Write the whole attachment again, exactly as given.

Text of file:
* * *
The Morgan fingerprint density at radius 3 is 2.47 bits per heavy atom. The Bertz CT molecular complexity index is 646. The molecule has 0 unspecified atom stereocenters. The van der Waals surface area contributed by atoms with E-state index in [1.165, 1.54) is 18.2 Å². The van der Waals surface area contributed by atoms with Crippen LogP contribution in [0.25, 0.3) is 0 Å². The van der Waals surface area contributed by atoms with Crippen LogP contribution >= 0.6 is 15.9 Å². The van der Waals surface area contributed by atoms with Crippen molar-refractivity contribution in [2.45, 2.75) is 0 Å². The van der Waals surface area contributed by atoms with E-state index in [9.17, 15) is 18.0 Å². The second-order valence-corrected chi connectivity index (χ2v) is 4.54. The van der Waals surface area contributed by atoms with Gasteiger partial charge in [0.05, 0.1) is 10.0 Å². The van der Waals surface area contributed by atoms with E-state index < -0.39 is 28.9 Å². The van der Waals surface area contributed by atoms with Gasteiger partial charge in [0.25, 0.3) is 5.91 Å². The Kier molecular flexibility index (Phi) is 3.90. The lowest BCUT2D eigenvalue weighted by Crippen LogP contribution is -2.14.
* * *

The Morgan fingerprint density at radius 3 is 2.47 bits per heavy atom. The Bertz CT molecular complexity index is 646. The molecule has 0 unspecified atom stereocenters. The van der Waals surface area contributed by atoms with E-state index in [1.165, 1.54) is 18.2 Å². The van der Waals surface area contributed by atoms with Crippen LogP contribution in [0.25, 0.3) is 0 Å². The van der Waals surface area contributed by atoms with Crippen LogP contribution >= 0.6 is 15.9 Å². The van der Waals surface area contributed by atoms with Crippen molar-refractivity contribution in [2.45, 2.75) is 0 Å². The van der Waals surface area contributed by atoms with E-state index in [9.17, 15) is 18.0 Å². The second-order valence-corrected chi connectivity index (χ2v) is 4.54. The van der Waals surface area contributed by atoms with Gasteiger partial charge in [0.05, 0.1) is 10.0 Å². The van der Waals surface area contributed by atoms with E-state index < -0.39 is 28.9 Å². The van der Waals surface area contributed by atoms with Gasteiger partial charge in [0.25, 0.3) is 5.91 Å². The Kier molecular flexibility index (Phi) is 3.90. The lowest BCUT2D eigenvalue weighted by Crippen LogP contribution is -2.14.